Here is who should be first in line this fall when the H1N1 vaccine becomes available, the U.S. Centers for Disease Control announced today: Pregnant women, all children (except those under six months old), teens and young adults up to 24 years old, people with babies under six months old, health care workers and nonelderly adults who have underlying medical conditions.

“We really should go out full force to make sure these groups get addressed,” Anne Schuchat, the CDC National Center for Immunization and Respiratory Disease director, said at a press conference in Atlanta, Ga.

The entire group, estimated to sum up to just under 149 million people, will be the primary targets for the first rounds of vaccine but in no particular order. Only in rare situations of shortages, Schuchat noted, would certain sectors within that larger group be prioritized (bringing the total number of the core down to about 41 million).

But it’s unlikely that all—or possibly even most—of those in the recommended groups will get the vaccine, as less than 42 percent of those recommended to get the seasonal flu vaccine actually have in years past.

The vaccine supply may be more limited in the U.S. than other countries, however, as the U.S. Food and Drug Administration (FDA) has not licensed any vaccines that use adjuvants, which increase the effectiveness of the dose, thereby making smaller amounts of the actual antigen necessary.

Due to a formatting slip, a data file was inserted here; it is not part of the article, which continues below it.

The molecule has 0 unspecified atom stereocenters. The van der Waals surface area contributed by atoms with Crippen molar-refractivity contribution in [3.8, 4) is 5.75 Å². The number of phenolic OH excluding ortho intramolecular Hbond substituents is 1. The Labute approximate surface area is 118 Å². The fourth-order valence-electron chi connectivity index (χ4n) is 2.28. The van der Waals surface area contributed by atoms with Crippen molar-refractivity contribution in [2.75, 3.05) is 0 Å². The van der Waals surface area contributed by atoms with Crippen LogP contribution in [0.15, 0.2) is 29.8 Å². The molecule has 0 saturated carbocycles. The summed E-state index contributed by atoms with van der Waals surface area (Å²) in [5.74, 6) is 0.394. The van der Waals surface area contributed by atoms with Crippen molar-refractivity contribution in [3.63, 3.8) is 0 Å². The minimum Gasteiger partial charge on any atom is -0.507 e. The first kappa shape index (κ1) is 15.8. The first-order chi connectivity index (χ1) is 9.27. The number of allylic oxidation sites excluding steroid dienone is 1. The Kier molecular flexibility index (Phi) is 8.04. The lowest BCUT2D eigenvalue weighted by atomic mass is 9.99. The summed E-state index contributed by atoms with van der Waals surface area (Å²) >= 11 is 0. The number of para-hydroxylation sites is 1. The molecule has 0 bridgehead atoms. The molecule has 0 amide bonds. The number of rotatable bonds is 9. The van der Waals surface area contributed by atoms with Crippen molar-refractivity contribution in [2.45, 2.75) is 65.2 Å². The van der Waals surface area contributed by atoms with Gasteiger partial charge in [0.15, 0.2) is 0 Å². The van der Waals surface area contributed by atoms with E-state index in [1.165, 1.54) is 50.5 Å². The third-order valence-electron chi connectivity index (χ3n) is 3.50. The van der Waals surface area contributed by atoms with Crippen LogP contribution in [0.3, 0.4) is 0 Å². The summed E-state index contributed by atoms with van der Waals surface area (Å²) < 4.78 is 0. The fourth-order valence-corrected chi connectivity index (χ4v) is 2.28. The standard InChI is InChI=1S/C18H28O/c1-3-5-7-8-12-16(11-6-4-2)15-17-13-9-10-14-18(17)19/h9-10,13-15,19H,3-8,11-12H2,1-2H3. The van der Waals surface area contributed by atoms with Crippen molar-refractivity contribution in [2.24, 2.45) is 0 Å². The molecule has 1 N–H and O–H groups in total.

Notably missing from the list was the 65-plus crowd, which is often hit hard by seasonal flu. But, as Schuchat explained, “The H1N1 virus has been sparing those people to a large extent.”

The announcement comes a day after a study was published online in The Lancet detailing the higher risk that pregnant women face from the flu. The study analyzed the 34 cases of pregnant women who were diagnosed with the flu in April and May of this year. Of those women, 11 of them were hospitalized and six died. These hospitalization and fatality rates were far higher than those for the average population.

Although pregnant women have many of the same initial H1N1 virus symptoms as the rest of the population, complications are much more likely, according to the study, which recommends that pregnant women be given Tamiflu before test results for the virus even come back. Many health care workers, however, were initially reluctant to dispense the antiviral because, as the study notes, “information about the safety and effectiveness of these anti-influenza drugs during pregnancy is scarce.” But the general sentiment is now that, “the benefits of treatment with these drugs are likely to outweigh potential risks to the fetus,” the paper concludes.

Image courtesy of iStockphoto/AndreasReh